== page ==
In these days we are accustomed to hear much about the great achievements and the astounding progress made by surgery. Cavity after cavity and region after region have been invaded by the bold surgeon, secure by means of his admirable asepsis from doing direct and immediate harm, until it would seem as if the field of internal medicine was rapidly narrowing to the making of diagnosis and the treatment of general diseases. In this rapid expansion of surgery, to use this phrase, no one will deny that there is much actual and permanent progress. It seems to be true, however, that in some instances surgery in its extraordinarily rapid advancement has entered territories which it may be forced to abandon again after a relatively brief period of occupation. The pendulum has been carried too far and the backward movement may be noticeable at least in certain phases of surgicalactivity. The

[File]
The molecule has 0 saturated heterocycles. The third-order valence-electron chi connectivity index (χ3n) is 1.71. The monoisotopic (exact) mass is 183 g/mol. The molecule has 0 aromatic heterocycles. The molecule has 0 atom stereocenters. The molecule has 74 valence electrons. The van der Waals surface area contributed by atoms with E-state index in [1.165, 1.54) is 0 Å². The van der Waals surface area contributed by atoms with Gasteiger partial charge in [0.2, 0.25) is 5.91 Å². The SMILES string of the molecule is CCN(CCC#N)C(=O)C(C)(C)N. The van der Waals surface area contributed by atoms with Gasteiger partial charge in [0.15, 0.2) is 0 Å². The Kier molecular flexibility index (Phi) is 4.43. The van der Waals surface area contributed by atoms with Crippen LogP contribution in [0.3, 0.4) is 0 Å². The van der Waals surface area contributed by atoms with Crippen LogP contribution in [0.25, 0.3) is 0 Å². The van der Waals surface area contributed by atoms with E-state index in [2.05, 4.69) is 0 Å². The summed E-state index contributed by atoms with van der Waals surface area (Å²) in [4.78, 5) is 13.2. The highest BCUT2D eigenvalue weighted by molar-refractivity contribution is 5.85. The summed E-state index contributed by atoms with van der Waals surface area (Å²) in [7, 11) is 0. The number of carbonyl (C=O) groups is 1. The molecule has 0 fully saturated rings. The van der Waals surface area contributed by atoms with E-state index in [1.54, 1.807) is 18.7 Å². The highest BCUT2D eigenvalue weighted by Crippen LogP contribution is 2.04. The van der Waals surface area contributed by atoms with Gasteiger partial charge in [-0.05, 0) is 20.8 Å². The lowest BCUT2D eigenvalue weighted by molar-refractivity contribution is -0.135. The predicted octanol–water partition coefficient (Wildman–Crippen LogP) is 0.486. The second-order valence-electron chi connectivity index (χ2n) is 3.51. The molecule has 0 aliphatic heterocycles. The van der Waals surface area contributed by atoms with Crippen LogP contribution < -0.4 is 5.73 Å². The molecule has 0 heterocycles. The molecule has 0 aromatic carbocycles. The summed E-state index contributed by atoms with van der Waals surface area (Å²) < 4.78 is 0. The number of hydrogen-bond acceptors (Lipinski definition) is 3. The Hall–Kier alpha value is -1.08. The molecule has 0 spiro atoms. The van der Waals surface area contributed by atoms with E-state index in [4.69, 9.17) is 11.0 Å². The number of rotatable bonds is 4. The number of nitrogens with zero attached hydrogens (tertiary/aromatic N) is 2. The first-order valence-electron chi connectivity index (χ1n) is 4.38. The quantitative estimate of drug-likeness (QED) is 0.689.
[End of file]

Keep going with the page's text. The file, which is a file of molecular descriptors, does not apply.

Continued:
THE SURGICAL TREATMENT OF TUBERCULOSIS OF THE PERITONEUM.. JAMA. 1902;XXXVIII(3):181. doi:10.1001/jama.1902.02480030039011
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